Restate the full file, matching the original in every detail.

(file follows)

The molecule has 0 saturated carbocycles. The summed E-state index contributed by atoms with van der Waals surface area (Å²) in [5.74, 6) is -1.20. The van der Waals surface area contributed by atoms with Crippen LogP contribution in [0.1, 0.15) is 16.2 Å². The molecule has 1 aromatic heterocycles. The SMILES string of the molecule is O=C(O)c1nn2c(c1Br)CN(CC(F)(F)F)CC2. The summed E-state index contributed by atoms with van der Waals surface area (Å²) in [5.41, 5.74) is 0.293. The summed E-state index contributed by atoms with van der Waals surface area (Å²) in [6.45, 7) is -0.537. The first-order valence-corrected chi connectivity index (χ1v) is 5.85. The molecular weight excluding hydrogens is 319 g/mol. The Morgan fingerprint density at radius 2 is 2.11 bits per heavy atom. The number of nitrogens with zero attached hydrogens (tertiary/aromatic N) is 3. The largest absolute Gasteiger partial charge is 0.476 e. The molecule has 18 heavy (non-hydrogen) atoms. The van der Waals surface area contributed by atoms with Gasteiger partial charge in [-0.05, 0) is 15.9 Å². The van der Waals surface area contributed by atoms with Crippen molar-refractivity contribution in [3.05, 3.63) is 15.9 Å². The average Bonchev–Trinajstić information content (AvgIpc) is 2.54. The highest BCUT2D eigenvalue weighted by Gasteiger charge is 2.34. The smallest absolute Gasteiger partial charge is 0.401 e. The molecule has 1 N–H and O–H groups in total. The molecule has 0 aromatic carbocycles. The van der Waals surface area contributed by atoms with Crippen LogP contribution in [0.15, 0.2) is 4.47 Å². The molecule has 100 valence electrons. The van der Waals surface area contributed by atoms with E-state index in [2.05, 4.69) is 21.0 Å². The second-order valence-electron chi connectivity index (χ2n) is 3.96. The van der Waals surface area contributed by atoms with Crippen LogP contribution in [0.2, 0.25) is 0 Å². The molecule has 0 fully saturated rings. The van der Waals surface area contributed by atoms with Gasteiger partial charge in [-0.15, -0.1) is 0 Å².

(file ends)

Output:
The molecule has 0 saturated carbocycles. The summed E-state index contributed by atoms with van der Waals surface area (Å²) in [5.74, 6) is -1.20. The van der Waals surface area contributed by atoms with Crippen LogP contribution in [0.1, 0.15) is 16.2 Å². The molecule has 1 aromatic heterocycles. The SMILES string of the molecule is O=C(O)c1nn2c(c1Br)CN(CC(F)(F)F)CC2. The summed E-state index contributed by atoms with van der Waals surface area (Å²) in [5.41, 5.74) is 0.293. The summed E-state index contributed by atoms with van der Waals surface area (Å²) in [6.45, 7) is -0.537. The first-order valence-corrected chi connectivity index (χ1v) is 5.85. The molecular weight excluding hydrogens is 319 g/mol. The Morgan fingerprint density at radius 2 is 2.11 bits per heavy atom. The number of nitrogens with zero attached hydrogens (tertiary/aromatic N) is 3. The largest absolute Gasteiger partial charge is 0.476 e. The molecule has 18 heavy (non-hydrogen) atoms. The van der Waals surface area contributed by atoms with Gasteiger partial charge in [-0.05, 0) is 15.9 Å². The van der Waals surface area contributed by atoms with Crippen molar-refractivity contribution in [3.05, 3.63) is 15.9 Å². The average Bonchev–Trinajstić information content (AvgIpc) is 2.54. The highest BCUT2D eigenvalue weighted by Gasteiger charge is 2.34. The smallest absolute Gasteiger partial charge is 0.401 e. The molecule has 1 N–H and O–H groups in total. The molecule has 0 aromatic carbocycles. The van der Waals surface area contributed by atoms with Crippen LogP contribution in [0.15, 0.2) is 4.47 Å². The molecule has 100 valence electrons. The van der Waals surface area contributed by atoms with E-state index in [2.05, 4.69) is 21.0 Å². The second-order valence-electron chi connectivity index (χ2n) is 3.96. The van der Waals surface area contributed by atoms with Crippen LogP contribution in [0.2, 0.25) is 0 Å². The molecule has 0 fully saturated rings. The van der Waals surface area contributed by atoms with Gasteiger partial charge in [-0.15, -0.1) is 0 Å².